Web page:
Nikki Haley: Disloyal Trump Aides Worried Israel Embassy Move Meant 'The Sky Would Fall'

In her new book 'With All Due Respect,' Haley says then-Secretary of State Rex Tillerson and then-White House Chief of Staff John Kelly told her they were trying to 'save the country'

U.S. President Donald Trump and Nikki Haley in the Oval Office after announcing that the president had accepted Haley's resignation in Washington, D.C., October 9, 2018.
Jonathan Ernst/Reuters

U.S. President Donald Trump's former U.N. ambassador Nikki Haley alleges in her upcoming memoir that two senior administration officials once tried to get her to join them in opposing some of Trump's policies.

In "With All Due Respect," Haley writes that then-Secretary of State Rex Tillerson and then-White House Chief of Staff John Kelly told her they were trying to "save the country." Haley says she was "shocked" by the request, made during a closed-door meeting, and thought they were only trying to put their own imprint on his policies.

Haley told NPR in reference to the book that it wasn't that they were worried about "a rogue president that was out of control," but policy differences they had with Trump. These included withdrawing from the Iran nuclear deal and moving the U.S. Embassy in Israel from Tel Aviv to Jerusalem.

Haley added that the embassy move was one instance "where they said the sky would fall." Haley retorted, however, that the embassy was moved and "the sky is still up there."

"Kelly and Tillerson confided in me that when they resisted the president, they weren't being insubordinate, they were trying to save the country," Haley wrote. "It was their decisions, not the president's, that were in the best interests of America, they said. The president didn't know what he was doing. ... Tillerson went on to tell me the reason he resisted the president's decisions was because, if he didn't, people would die."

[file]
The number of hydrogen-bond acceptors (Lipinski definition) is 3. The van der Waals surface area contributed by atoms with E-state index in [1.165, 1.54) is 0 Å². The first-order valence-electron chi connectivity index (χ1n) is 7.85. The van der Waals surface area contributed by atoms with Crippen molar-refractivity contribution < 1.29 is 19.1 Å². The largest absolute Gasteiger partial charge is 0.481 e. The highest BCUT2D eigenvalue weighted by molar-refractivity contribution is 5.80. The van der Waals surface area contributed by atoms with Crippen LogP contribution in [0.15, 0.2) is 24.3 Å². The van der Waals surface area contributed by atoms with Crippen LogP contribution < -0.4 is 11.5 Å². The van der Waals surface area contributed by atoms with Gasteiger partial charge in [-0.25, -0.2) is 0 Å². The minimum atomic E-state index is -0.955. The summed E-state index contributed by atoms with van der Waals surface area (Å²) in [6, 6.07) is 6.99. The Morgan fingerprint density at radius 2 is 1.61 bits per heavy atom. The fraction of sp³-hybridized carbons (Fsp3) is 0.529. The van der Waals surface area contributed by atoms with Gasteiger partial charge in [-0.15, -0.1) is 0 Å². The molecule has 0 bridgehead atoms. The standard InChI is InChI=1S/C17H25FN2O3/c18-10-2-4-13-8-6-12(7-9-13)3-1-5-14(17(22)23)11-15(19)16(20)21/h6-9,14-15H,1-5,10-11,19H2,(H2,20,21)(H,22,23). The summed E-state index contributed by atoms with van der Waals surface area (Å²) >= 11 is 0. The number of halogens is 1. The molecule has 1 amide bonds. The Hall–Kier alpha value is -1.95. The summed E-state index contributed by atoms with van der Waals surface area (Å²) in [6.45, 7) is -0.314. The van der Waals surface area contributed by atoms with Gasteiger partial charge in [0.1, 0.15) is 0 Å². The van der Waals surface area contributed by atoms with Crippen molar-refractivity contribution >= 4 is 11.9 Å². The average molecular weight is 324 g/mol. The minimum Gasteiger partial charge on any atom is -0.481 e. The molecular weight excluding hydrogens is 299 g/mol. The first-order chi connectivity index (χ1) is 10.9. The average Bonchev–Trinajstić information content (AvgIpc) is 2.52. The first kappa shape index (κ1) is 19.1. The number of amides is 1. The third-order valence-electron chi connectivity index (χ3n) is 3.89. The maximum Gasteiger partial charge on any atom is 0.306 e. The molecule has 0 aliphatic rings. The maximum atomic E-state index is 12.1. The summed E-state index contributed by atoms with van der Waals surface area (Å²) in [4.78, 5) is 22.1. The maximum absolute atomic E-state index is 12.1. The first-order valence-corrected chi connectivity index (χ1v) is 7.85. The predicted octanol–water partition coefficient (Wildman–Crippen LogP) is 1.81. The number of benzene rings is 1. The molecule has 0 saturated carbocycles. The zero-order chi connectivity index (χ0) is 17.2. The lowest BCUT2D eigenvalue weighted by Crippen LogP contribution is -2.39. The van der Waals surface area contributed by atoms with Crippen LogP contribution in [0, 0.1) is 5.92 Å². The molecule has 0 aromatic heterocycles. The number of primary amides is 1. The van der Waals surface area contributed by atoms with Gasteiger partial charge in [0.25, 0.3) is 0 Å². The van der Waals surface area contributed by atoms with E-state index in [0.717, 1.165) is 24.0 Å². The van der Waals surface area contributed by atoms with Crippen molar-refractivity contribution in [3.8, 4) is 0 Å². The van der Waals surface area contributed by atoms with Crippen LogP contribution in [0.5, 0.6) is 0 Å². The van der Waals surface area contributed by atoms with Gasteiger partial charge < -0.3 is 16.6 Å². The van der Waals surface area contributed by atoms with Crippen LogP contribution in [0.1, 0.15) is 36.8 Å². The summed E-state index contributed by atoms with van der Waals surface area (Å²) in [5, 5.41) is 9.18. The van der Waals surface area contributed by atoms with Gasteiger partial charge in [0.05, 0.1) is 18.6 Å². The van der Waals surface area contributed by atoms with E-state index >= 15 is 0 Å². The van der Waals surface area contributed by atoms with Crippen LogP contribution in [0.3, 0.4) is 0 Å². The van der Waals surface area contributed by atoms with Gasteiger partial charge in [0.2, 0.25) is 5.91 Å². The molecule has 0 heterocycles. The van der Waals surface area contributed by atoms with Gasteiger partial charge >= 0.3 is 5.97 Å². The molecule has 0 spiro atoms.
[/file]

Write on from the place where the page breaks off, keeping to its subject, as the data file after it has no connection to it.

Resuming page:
The former South Carolina governor said the meeting lasted more than an hour and that they never raised the issue to her again.

Haley's book comes out Tuesday. The Associated Press purchased an early copy.

"Instead of saying that to me, they should've been saying that to the president, not asking me to join them on their sidebar plan," Haley wrote. "It should've been, 'Go tell the president what your differences are, and quit if you don't like what he's doing.' But to undermine a president is really a very dangerous thing. And it goes against the Constitution, and it goes against what the American people want. And it was offensive."

Trump fired Tillerson in March 2018. Later, Tillerson said the president was "undisciplined" and did not like to read briefing reports. Trump countered, calling Tillerson "dumb as a rock."

When Kelly was chief of staff, Trump chafed at the orderly processes the general imposed on his freewheeling style and White House operations at large. Trump let him go in December 2018.

When asked to respond to Haley's book, Kelly told CBS' "Sunday Morning" that "if by resistance and stalling, she means putting a staff process in place ... to ensure the [president] knew all the pros and cons of what policy decision he might be contemplating so he could make an informed decision, then guilty as charged."

One early reaction to Haley's book came from Trump's Twitter account. After noting the book's release and her book tour, Trump tweeted, "Good luck Nikki!"

Associated Press writer Deb Riechmann contributed to this report.